Connors tagged in and hit a series of chops on TJP. Narita tagged back in and landed a boot to Ospreay, who was on the apron. Connors tagged in, but before long, Ospreay rushed the ring to try and attack Connors and Narita, but the two hit a double-back-body-drop on Ospreay, who then rolled to the outside. Connors punched TJP a million times in the corner. TJP eventually spit water in Connors’ face and the heels took control, which featured one of the most vicious chops ever executed in wrestling from Ospreay to Narita on the outside of the ring.
Inside the ring, Ospreay hit a dropkick and pinned Connors for a two-count. Ospreay landed some chops on Connors and jawed at the crowd. TJP tagged in and TJP did the boot-lace spot on Connors’s face in the corner before hitting a running knee. TJP wrenched on Connors’s knee. TJP worked a side head-lock. Connors hit a shoulder tackle for a hope spot, but Ospreay ran in to stop that. Connors eventually landed a shoulder-block and tagged in Narita.
Narita hit a series of forearms on Ospreay. But Ospreay stopped it with a chop. Narita then slammed Ospreay and hit a half-nelson suplex for a two-count. Narita hit a brain-buster for a two-count. Ospreay hit Narita in the back of the head, but Connors and Narita countered everything into a double submission on both TJP and Ospreay, the latter of whom got to the ropes to break it up.
Connors tagged in and was the victim of a couple double-team moves, but Narita broke up the pin. Ospreay then missed a dive to the outside. Inside, Narita tagged in and fired up with a kick to TJP. Connors speared TJP and Narita hit his over-hook suplex, which was enough for the win.
Ren Narita and Clark Connors defeated Will Ospreay and TJP via pinfall in 13:26.
After the match, Narita jawed at Ospreay. TJP and Ospreay then attacked Narita and Connors. Ospreay threw the ref outside of the ring. Narita moved from a back-elbow attempt, however, and knocked Ospreay out of the ring. Narita then grabbed Ospreay’s IWGP World Championship. A “Ren Narita!” chant broke out. Narita grabbed a microphone and spoke in Japanese, saying he wasn’t interested in Ospreay’s fake belt. What he wants over him is a win. Narita finished by saying “Don’t underestimate the LA Dojo!” The episode ended with Narita sitting in the middle of the ring.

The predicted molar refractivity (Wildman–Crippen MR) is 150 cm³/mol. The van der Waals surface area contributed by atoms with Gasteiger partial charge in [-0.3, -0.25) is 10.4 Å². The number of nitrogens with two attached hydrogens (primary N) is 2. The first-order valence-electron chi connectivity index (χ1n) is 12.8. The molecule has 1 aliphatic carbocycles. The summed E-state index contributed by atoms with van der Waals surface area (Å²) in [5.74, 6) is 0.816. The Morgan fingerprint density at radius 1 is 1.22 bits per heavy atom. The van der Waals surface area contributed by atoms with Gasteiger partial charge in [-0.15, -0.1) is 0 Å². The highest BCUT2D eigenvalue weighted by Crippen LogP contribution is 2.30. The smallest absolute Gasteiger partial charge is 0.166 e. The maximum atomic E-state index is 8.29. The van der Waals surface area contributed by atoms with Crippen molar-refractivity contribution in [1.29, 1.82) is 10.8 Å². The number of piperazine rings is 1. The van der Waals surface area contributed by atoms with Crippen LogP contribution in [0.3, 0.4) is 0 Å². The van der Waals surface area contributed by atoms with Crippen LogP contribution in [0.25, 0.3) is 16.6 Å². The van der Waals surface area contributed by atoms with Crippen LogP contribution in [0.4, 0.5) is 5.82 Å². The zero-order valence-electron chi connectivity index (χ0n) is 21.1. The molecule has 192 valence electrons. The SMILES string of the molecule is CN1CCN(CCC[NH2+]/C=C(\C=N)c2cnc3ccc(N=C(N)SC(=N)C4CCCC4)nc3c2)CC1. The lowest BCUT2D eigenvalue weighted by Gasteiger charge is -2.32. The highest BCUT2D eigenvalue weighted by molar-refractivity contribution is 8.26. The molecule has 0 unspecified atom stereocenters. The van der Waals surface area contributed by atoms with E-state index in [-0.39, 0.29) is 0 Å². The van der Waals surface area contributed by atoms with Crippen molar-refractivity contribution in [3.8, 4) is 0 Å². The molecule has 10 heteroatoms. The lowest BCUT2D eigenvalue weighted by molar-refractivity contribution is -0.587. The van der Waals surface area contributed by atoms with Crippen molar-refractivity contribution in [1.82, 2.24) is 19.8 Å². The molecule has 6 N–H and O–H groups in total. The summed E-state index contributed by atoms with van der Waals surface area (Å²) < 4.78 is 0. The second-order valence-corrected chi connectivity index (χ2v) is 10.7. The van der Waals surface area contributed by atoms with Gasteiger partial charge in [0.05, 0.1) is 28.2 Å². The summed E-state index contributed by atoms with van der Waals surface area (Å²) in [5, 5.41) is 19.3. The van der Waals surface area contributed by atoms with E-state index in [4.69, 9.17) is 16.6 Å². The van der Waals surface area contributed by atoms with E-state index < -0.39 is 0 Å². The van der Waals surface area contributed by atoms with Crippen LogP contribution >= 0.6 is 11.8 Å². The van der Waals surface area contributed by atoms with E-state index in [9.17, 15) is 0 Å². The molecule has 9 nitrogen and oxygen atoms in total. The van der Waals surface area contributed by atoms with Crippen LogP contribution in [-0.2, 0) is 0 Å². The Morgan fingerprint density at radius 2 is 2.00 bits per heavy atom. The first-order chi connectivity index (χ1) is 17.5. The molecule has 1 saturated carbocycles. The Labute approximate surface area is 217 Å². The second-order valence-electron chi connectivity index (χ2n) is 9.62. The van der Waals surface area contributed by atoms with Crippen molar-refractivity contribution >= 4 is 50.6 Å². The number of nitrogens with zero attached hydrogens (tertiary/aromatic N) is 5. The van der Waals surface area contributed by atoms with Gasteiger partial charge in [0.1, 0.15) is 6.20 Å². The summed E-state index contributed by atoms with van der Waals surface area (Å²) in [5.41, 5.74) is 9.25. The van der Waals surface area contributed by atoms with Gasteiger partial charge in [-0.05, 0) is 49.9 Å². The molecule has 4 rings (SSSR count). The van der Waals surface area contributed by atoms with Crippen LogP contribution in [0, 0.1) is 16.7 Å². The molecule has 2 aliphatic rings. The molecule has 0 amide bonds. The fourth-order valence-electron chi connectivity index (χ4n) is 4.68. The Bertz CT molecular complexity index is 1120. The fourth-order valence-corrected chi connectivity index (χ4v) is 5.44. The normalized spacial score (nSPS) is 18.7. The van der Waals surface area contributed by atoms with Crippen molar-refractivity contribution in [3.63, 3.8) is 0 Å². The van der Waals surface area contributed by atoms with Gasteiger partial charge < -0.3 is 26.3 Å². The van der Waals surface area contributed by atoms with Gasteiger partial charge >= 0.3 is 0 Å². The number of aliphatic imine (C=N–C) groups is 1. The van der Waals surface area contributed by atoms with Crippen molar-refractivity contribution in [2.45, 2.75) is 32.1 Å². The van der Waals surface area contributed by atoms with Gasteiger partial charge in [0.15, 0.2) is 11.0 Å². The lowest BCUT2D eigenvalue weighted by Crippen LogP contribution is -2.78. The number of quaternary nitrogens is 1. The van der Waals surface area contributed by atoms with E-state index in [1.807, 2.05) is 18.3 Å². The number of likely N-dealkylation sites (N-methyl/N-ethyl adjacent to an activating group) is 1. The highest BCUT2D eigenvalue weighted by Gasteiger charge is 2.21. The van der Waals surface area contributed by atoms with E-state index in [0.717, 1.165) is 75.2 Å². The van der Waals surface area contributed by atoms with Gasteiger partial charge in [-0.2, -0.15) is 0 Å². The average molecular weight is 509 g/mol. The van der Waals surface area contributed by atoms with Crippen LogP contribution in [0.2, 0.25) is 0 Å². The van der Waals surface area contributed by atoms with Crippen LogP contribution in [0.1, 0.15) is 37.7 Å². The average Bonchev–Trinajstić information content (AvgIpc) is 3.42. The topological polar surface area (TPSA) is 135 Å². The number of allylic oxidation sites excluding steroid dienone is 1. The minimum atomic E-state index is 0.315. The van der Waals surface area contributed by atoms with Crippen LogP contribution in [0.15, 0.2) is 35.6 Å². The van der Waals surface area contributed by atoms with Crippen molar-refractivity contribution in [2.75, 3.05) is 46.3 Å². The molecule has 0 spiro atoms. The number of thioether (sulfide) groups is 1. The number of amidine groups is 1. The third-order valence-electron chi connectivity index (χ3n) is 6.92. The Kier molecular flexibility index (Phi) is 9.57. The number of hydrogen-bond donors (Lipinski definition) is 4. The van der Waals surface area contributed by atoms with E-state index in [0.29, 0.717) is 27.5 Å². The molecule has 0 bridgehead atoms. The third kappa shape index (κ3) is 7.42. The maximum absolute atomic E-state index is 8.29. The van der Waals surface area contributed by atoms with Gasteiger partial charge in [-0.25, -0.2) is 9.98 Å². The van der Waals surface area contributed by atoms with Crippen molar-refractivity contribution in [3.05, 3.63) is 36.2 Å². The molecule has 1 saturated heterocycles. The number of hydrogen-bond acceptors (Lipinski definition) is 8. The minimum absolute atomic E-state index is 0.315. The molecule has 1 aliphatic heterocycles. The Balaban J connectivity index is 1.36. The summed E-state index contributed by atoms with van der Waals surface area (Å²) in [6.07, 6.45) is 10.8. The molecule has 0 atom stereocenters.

McGuire’s Musings: The result really did and really does shock me, but that’s in a good way. Rarely do we see the LA Dojo representatives come out with a win in these things, and not only is that what happened here, but it also came at the expense of a team with Will Ospreay on it, which makes it that much more shocking. Yes, this had a couple clunky moments (through the magic of video, I saw at least a couple kicks that missed by a mile), but in all, this was a good choice for a main event, especially considering the outcome. Also of note: TJP has really come into his own as this updated version of an arrogant heel. He’s becoming a low-key can’t-miss performer whenever he pops up. Also, let us not forget that Ren Narita and Clark Connors are going to be stars someday, too. There was a lot of good stuff here.
In all, this is one of the better episodes of NJPW Strong in the last few weeks. I wouldn’t say go out of your way to see one match specifically, but I will say go out of your way to see the whole episode. Getting back to three matches is a good call, and while some of the most recent Strong episodes have overstayed their welcome, this one didn’t. So, if you have a little more than an hour to spare, check this one out. It’s quality wrestling up and down the card with some entertainment thrown in, and, don’t forget, an upset victory to top it off. These Philly tapings are off to a good start.